Website: 4CA

July 10, 2010

Melbourne: 3KZ, 3KKZ

3KZ was Melbourne’s third commercial radio station when it launched on 8 December 1930.  The significance of the call-sign ‘KZ’ is unknown, although the station did have ties to the Labor Party which had ‘K’ in all of its radio station call-signs.

The station’s original broadcast frequency was 1350 kHz, moving to 1180 kHz in 1935 and then to 1179 kHz in 1978.

By the 1980s, 3KZ had settled into a popular ‘hits and memories’ format with a playlist focused on the hits of the ‘60s, ‘70s and ‘80s.  The station also ran one of the most successful sticker promotions ever to be conducted in Melbourne, with the familiar heart-shaped 3KZ logo plastered all over Melbourne:


By the end of the ‘80s, a decade where FM radio was becoming the dominant radio medium, 3KZ more than held its own with strong ratings figures, usually sitting around the top 3 radio stations in Melbourne.  But, despite its popularity, it could not fight against the FM band forever and when the opportunity came to bid for an FM conversion licence in 1989, 3KZ bid $32 million for the privilege. 


3KZ was the highest bidder for one of the two FM conversion licences in Melbourne and chose to convert to the 104.3 MHz frequency which would place it between Melbourne’s existing commercial FM stations, 3FOX (101.9 MHz) and 3MMM (105.1 MHz).

At 12.00am on 1 January 1990, 3KZ re-launched as KZFM (call-sign: 3KKZ).  With 3KZ proven popular on the AM band, there was not much need to alter much of the station’s format in converting to FM, so the station kept its ‘hits and memories’ playlist.


Presenting Melbourne radio listeners with their first new commercial FM station in almost ten years, the conversion to FM paid an immediate dividend.  In the first ratings survey for 1990, KZFM recorded a rating of 14.6 per cent – bringing an end to an almost three-year run at the top for 3FOX – and an increase of more than three points from the last survey as 3KZ.

But as sharp as KZFM’s rise to the top was, its popularity was short-lived.  By the second survey for 1990, 3FOX was back at #1 and KZFM had dropped to third place.  KZ endured further decreases over the next four surveys, and by mid-1991 the station was sitting on a rating of 7.7 per cent, as other FM stations had emulated part of KZ’s playlist and more modern hits were creeping into KZ’s format, thereby weakening their position.  It was now rating lower than it had been on the AM band and now with the additional pressure of meeting the interest repayments on its $32 million loan that it used to fund the FM conversion bid.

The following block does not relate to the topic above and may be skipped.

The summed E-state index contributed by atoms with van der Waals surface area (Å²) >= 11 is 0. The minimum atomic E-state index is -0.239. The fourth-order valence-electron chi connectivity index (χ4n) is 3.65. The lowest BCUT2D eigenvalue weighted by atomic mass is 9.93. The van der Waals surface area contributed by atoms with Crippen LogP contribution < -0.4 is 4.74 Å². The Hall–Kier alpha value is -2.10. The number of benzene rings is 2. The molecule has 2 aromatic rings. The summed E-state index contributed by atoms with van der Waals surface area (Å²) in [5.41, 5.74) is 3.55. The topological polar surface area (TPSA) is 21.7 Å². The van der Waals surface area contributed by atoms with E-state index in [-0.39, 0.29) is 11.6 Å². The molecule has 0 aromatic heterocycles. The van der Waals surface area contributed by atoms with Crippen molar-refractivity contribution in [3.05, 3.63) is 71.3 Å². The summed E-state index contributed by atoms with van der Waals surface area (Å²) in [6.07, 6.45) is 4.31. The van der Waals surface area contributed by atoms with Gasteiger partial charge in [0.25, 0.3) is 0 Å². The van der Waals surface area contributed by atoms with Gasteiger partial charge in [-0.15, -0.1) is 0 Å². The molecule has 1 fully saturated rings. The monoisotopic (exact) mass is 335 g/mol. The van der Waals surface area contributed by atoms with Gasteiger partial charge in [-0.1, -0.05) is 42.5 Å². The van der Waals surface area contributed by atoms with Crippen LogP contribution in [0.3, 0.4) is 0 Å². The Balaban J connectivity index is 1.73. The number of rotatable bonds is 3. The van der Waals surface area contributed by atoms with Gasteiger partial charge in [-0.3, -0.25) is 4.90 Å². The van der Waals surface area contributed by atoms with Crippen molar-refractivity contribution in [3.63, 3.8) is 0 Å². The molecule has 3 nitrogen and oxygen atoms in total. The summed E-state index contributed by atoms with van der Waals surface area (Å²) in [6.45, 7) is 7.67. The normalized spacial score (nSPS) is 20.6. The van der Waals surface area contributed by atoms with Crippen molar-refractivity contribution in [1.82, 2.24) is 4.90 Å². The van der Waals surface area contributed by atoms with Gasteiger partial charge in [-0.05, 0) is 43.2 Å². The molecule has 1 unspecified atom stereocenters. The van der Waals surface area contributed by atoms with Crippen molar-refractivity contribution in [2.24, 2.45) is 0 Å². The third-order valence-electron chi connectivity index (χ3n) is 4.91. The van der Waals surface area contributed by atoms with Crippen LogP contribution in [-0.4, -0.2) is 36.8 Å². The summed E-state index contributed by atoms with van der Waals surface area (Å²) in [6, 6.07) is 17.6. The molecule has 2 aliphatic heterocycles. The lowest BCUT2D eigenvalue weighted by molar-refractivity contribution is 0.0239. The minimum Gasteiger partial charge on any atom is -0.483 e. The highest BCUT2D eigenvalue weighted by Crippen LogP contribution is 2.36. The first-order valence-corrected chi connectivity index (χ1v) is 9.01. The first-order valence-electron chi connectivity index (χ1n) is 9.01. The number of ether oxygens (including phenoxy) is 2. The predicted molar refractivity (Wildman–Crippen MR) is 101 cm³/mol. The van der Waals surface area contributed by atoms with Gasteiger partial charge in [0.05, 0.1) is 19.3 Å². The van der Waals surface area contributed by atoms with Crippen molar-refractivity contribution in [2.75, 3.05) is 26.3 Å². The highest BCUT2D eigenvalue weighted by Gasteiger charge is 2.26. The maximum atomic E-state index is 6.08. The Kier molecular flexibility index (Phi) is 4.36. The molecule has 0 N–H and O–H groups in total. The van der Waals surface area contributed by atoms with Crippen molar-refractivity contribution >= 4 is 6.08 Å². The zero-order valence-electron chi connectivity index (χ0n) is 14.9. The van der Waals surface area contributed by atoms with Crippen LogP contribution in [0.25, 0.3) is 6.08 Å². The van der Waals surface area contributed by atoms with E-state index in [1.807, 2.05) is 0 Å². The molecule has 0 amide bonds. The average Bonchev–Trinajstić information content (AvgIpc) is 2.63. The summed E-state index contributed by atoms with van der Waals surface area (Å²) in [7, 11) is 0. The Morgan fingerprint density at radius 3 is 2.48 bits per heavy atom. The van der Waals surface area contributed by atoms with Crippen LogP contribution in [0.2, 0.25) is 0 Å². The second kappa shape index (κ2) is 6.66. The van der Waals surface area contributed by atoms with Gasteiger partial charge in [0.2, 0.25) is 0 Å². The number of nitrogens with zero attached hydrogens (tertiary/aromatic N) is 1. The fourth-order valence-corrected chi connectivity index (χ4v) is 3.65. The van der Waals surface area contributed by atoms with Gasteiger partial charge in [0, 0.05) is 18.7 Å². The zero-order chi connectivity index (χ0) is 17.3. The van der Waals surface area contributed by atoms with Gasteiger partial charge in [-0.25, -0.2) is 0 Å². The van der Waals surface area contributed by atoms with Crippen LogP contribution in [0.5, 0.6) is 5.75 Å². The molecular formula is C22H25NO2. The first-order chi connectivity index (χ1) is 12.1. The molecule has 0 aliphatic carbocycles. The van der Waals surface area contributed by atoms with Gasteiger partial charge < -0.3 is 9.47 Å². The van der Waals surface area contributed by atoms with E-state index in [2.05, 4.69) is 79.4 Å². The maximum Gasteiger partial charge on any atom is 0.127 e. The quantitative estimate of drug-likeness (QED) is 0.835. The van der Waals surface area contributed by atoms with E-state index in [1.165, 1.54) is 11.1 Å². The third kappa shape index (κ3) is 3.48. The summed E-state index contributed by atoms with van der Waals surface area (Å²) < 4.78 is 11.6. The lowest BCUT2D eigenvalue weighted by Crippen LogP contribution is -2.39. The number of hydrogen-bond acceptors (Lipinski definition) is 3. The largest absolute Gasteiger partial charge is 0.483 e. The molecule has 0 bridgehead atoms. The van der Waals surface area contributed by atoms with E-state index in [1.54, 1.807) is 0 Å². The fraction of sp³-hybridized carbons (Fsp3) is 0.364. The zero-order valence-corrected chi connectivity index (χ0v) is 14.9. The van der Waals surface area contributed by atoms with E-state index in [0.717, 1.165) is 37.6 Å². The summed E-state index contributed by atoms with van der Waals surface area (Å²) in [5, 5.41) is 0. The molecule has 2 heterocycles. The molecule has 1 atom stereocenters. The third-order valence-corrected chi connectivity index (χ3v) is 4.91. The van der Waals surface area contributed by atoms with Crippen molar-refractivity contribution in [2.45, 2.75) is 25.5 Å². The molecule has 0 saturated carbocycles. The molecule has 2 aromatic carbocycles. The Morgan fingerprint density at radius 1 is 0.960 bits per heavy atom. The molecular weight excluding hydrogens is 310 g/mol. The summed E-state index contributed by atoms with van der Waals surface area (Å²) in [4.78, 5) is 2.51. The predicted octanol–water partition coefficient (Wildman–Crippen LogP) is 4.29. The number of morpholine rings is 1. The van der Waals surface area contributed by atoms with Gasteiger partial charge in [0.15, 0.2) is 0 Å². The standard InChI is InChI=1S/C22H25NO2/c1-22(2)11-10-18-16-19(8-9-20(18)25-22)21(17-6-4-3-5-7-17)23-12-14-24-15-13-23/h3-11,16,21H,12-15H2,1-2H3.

In October 1991, KZFM re-focused on the hits of the ‘60s and ‘70s and re-branded itself as Gold 104 – a move that offered a definite point of difference from the other FM stations and would return ratings increases, but not enough to stop it falling into receivership.  The station later ended up in the hands of the Austereo radio network (which also owned 3FOX) before being sold to the Australian Radio Network which already owned rival station TTFM (call-sign: 3TTT).

Website: Gold 104.3

July 04, 2010

Wagga Wagga: 2WG

Wagga Wagga, located almost exactly midway between Sydney and Melbourne, claims to be the largest inland city in NSW with a population of around 47,000. 

The city’s first commercial radio station, 2WG, launched in June 1932.  It was founded by local husband and wife team, Eric and Nan Roberts.  The original broadcast frequency was 1155 kHz, later adjusted to 1150 kHz in 1935.  It now broadcasts on 1152 kHz.

By the early ‘90s, 2WG had established an FM translator station on 107.9 MHz in the town of Tumut.  It now also has a translator station on 100.7 MHz in Gundagai.



2WG also launched a sister station, FM93 (call-sign: 2WZD), on 93.1 MHz in 1994.  The station is now part of the regional Star FM network.  Star also has a translator station on 103.1 MHz in Tumut

2WG and Star are now part of the Macquarie Southern Cross regional radio network.

Website: 2WG

July 03, 2010

Coffs Harbour: 2CS

2CS was a relative latecomer to the AM dial when it launched on the NSW north coast town of Coffs Harbour.  The station was launched in December 1985, broadcasting at 639 kHz.


The station has since made the conversion to FM (call-sign: 2CFS) and is now broadcasting on 106.3 MHz with a sister station Star FM (call-sign: 2CSF) launching in 2000 on 1o5.5 MHz. 

2CS and Star FM are owned by Macquarie Southern Cross.

Website: 2CS FM 106.3

July 01, 2010

Canberra: 2KIX, 1CBR

Canberra is Australia’s national capital city – founded and designed in the early 20th century as a neutral point between Australia’s two largest cities, Sydney and Melbourne, and since 1927 has been the centre of Australia’s federal government.